I’ve noticed that, in the South, cashiers will chat their hearts out to each customer. Regardless of how many people are in line, the person being rung up is the most important human in the world.
On the West Coast this sort of behavior would get you shot.
But when you stop and think of it, isn’t almost worth the wait to be treated like a neighbor?
I was in this situation today. With each item the cashier would say some little joke to my 6 year old, who would giggle shyly. Occasionally I would glance back at the line of four people behind us, watching for things that might be hurled at our heads. All I saw were polite smiles or spacey faces staring off.
Reminds me of our trip to Ireland. I was going through customs in the London airport. I had a nine month old baby and a four year old with me. I had a luggage cart piled with three army-sized duffle bags and a suitcase. I was about the 30th person in a line of about 50 people who had just gotten off the plane and were trying to get through that particular gate. I had stood there only about two minutes when the customs officer at the front waved me up. I smiled sheepishly and said, “Oh, I’m okay.” I glanced nervously around me, hoping no one was cocking back to through a punch. After all, I hadn’t accepted his unjust offer!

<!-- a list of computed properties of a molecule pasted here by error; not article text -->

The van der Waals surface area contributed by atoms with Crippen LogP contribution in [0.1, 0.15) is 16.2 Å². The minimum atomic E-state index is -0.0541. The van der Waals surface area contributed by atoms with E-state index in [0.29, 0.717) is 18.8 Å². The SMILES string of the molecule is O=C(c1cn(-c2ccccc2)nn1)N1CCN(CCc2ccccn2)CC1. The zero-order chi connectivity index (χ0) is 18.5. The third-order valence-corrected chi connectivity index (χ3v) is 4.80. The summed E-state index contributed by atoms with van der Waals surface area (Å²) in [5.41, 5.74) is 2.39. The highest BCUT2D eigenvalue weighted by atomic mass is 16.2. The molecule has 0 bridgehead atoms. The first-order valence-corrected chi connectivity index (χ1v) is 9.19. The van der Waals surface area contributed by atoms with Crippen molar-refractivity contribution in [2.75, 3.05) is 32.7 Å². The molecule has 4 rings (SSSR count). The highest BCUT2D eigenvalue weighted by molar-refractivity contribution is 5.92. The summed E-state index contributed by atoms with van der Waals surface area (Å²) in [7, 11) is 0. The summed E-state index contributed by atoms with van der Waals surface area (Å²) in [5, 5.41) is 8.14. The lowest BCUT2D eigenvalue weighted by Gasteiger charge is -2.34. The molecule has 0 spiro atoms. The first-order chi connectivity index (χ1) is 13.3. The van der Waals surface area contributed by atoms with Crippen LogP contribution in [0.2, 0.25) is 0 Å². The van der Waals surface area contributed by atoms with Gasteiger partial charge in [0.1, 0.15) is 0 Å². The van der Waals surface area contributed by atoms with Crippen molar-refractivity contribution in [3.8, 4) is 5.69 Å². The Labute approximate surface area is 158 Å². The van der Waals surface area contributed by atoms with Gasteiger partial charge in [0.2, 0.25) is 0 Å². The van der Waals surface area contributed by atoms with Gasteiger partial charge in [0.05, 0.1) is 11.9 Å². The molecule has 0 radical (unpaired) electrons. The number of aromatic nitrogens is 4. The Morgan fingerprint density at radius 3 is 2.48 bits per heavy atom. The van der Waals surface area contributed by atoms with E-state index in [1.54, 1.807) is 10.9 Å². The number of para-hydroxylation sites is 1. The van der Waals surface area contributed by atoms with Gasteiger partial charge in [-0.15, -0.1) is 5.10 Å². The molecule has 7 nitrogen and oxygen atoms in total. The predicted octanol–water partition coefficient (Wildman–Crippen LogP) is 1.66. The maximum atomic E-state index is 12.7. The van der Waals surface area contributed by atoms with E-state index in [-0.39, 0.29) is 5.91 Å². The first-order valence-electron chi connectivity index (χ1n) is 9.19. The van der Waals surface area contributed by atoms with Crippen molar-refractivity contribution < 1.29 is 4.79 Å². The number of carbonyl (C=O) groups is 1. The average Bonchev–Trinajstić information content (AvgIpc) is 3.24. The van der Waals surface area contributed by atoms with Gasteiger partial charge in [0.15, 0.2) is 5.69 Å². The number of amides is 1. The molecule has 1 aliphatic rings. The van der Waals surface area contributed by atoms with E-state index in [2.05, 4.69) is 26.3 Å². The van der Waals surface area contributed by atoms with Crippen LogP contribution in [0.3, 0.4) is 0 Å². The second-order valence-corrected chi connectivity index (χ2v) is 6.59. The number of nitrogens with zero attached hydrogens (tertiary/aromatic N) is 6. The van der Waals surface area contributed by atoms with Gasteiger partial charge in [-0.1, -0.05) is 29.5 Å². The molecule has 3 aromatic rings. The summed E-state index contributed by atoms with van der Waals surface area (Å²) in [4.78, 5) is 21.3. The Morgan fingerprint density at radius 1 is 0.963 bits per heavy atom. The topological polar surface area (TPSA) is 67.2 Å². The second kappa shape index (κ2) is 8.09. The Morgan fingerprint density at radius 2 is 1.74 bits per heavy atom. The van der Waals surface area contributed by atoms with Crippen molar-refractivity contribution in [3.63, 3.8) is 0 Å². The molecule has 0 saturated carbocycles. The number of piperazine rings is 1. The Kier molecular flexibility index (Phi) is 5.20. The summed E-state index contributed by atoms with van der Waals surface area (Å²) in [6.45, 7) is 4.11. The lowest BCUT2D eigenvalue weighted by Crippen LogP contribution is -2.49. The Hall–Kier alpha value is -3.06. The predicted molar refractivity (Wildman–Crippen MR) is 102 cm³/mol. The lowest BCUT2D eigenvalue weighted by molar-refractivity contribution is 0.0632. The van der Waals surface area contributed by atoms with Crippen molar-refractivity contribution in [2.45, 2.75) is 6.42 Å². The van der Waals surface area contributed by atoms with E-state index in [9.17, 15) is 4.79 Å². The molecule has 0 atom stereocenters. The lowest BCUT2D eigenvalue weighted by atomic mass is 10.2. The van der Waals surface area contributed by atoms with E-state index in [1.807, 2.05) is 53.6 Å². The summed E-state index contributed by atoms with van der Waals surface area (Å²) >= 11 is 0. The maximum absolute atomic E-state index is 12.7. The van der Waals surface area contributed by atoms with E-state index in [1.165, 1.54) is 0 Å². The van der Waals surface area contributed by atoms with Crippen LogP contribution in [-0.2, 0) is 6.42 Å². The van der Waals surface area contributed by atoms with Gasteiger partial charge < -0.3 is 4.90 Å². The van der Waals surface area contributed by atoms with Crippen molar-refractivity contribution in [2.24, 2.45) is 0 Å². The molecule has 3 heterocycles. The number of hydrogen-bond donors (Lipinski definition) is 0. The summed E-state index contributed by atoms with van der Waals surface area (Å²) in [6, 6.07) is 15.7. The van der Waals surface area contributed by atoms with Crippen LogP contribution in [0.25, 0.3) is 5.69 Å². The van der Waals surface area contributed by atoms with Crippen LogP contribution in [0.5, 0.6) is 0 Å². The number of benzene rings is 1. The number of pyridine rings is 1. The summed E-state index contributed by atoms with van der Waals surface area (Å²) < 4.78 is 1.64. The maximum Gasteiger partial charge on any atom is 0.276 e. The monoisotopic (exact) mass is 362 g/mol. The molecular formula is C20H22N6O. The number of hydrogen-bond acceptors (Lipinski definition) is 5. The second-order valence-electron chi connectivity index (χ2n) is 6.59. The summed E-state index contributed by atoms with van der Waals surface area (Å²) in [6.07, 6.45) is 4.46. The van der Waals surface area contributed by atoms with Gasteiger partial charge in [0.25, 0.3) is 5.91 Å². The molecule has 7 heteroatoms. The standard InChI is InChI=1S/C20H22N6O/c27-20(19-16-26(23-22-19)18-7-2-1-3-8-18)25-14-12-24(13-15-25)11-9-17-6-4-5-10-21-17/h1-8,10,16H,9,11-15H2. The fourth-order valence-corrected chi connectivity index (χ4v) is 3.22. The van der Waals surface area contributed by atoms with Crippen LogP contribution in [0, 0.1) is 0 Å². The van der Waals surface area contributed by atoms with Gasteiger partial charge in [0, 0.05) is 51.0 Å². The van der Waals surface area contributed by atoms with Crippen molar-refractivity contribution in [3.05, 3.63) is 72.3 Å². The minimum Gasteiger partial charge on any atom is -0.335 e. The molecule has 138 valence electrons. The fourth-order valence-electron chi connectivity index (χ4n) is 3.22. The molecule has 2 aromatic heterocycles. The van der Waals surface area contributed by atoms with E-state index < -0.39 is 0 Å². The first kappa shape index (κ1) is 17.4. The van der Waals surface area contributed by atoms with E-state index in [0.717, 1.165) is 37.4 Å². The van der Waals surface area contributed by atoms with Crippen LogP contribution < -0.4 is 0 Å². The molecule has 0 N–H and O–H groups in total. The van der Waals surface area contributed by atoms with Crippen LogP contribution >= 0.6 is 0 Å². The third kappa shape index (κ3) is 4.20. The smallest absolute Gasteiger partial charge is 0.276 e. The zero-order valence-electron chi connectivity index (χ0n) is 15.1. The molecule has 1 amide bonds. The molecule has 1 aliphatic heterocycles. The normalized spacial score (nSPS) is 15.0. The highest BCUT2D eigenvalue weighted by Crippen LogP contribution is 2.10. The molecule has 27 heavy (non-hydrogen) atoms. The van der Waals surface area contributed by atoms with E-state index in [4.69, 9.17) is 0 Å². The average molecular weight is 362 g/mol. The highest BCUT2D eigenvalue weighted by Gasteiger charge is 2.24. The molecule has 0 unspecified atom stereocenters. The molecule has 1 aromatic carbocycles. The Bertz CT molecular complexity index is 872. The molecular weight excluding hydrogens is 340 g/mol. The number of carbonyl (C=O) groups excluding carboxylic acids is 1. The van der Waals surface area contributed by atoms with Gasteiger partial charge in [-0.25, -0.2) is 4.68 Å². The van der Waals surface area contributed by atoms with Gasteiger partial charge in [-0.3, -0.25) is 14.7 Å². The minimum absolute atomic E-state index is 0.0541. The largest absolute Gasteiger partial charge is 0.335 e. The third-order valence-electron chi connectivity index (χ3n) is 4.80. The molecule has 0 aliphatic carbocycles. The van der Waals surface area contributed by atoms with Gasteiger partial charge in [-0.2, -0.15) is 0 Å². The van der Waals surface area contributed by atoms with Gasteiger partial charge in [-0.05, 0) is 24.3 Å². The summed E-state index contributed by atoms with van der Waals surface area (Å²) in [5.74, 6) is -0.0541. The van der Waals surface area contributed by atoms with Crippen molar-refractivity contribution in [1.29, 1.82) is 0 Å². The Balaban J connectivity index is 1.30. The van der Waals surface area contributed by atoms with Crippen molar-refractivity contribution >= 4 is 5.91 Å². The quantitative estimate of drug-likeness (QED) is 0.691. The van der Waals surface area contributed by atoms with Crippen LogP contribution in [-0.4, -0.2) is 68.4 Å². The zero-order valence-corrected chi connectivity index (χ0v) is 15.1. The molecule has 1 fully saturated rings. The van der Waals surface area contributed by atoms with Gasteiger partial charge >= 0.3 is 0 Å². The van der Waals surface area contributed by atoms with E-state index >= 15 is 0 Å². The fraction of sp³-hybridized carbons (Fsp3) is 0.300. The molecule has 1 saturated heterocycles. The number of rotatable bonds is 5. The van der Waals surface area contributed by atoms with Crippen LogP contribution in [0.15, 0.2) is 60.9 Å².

The people were looking at me like I was crazy. “Go on!” someone said. “You’ve got children!” someone else reminded me. I slowly made my way up front. The guy at the head of the line smiled at me without a shred of hatred as I was let through before him.
It was my first taste of the civilized world.
After five months of that, it was back to life in the Pacific Northwest. Back to people turning their heads away from someone in need. Where fairness is based on the mechanized rule of first come first served. Where the cashiers will hardly ever speak to you, either because it is a culture of “time is money” or because they assume you aren’t cool enough or because the people in line behind you will kill her, or at the very least scream for the manager.
If you’ve never lived on the West Coast, you might think I was exaggerating. Trust me. One time in Santa Cruz, California, home of The Enlightened, I was at the bus station at about midnight, coming home from work, and there was a teenage girl sitting on a bench, looking uncomfortable as she actively ignored this drunk old street guy who was standing in front of her, talking to her at high volume. I watched this for about a minute and then I went over and sat next to her and stared at the guy, repeating, “We’re not interested. You can leave now,” until he wandered off. Then I turned to her and rolled my eyes, as if to say, “Weirdos, huh?” She looked at me and said sternly, “I was fine. You didn’t have to come over.”
You’re freakin’ welcome.
I think I’ll wait a while longer, here in the South.